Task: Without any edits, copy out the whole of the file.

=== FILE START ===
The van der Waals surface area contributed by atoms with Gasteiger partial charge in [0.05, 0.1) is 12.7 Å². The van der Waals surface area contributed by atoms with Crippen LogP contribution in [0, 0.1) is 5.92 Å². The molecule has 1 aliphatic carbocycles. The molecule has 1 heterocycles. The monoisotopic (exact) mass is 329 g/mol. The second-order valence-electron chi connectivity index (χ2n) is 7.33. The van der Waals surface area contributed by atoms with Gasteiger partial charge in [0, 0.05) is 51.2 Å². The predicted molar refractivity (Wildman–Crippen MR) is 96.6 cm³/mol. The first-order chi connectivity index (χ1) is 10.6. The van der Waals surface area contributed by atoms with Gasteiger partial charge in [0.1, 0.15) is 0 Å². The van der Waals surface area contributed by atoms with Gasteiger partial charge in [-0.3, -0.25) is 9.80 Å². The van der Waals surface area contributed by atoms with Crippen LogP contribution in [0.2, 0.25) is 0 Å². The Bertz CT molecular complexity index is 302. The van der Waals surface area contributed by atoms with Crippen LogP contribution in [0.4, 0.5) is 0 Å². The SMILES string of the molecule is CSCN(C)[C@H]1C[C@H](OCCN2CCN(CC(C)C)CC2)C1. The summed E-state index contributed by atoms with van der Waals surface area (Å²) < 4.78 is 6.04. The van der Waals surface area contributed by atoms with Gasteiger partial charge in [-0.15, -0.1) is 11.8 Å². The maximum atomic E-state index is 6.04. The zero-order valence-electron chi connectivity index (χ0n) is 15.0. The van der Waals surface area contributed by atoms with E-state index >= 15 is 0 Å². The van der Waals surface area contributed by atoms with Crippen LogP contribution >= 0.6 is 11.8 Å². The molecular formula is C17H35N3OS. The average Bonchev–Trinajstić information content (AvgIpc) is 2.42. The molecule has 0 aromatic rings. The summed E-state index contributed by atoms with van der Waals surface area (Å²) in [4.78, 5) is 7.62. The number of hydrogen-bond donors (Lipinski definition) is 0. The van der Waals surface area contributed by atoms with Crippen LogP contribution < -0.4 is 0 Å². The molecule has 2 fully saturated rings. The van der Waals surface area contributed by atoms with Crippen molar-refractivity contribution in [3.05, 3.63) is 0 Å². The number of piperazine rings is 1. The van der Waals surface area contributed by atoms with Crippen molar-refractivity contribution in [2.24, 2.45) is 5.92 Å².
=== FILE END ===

The van der Waals surface area contributed by atoms with Gasteiger partial charge in [0.05, 0.1) is 12.7 Å². The van der Waals surface area contributed by atoms with Crippen LogP contribution in [0, 0.1) is 5.92 Å². The molecule has 1 aliphatic carbocycles. The molecule has 1 heterocycles. The monoisotopic (exact) mass is 329 g/mol. The second-order valence-electron chi connectivity index (χ2n) is 7.33. The van der Waals surface area contributed by atoms with Gasteiger partial charge in [0, 0.05) is 51.2 Å². The predicted molar refractivity (Wildman–Crippen MR) is 96.6 cm³/mol. The first-order chi connectivity index (χ1) is 10.6. The van der Waals surface area contributed by atoms with Gasteiger partial charge in [0.1, 0.15) is 0 Å². The van der Waals surface area contributed by atoms with Gasteiger partial charge in [-0.3, -0.25) is 9.80 Å². The van der Waals surface area contributed by atoms with Crippen LogP contribution in [0.2, 0.25) is 0 Å². The Bertz CT molecular complexity index is 302. The van der Waals surface area contributed by atoms with Crippen LogP contribution in [0.4, 0.5) is 0 Å². The SMILES string of the molecule is CSCN(C)[C@H]1C[C@H](OCCN2CCN(CC(C)C)CC2)C1. The summed E-state index contributed by atoms with van der Waals surface area (Å²) < 4.78 is 6.04. The van der Waals surface area contributed by atoms with Gasteiger partial charge in [-0.15, -0.1) is 11.8 Å². The maximum atomic E-state index is 6.04. The zero-order valence-electron chi connectivity index (χ0n) is 15.0. The van der Waals surface area contributed by atoms with E-state index >= 15 is 0 Å². The van der Waals surface area contributed by atoms with Crippen LogP contribution >= 0.6 is 11.8 Å². The molecular formula is C17H35N3OS. The average Bonchev–Trinajstić information content (AvgIpc) is 2.42. The molecule has 0 aromatic rings. The summed E-state index contributed by atoms with van der Waals surface area (Å²) in [4.78, 5) is 7.62. The number of hydrogen-bond donors (Lipinski definition) is 0. The van der Waals surface area contributed by atoms with Crippen LogP contribution < -0.4 is 0 Å². The molecule has 2 fully saturated rings. The van der Waals surface area contributed by atoms with Crippen molar-refractivity contribution in [3.05, 3.63) is 0 Å². The number of piperazine rings is 1. The van der Waals surface area contributed by atoms with Crippen molar-refractivity contribution in [2.24, 2.45) is 5.92 Å².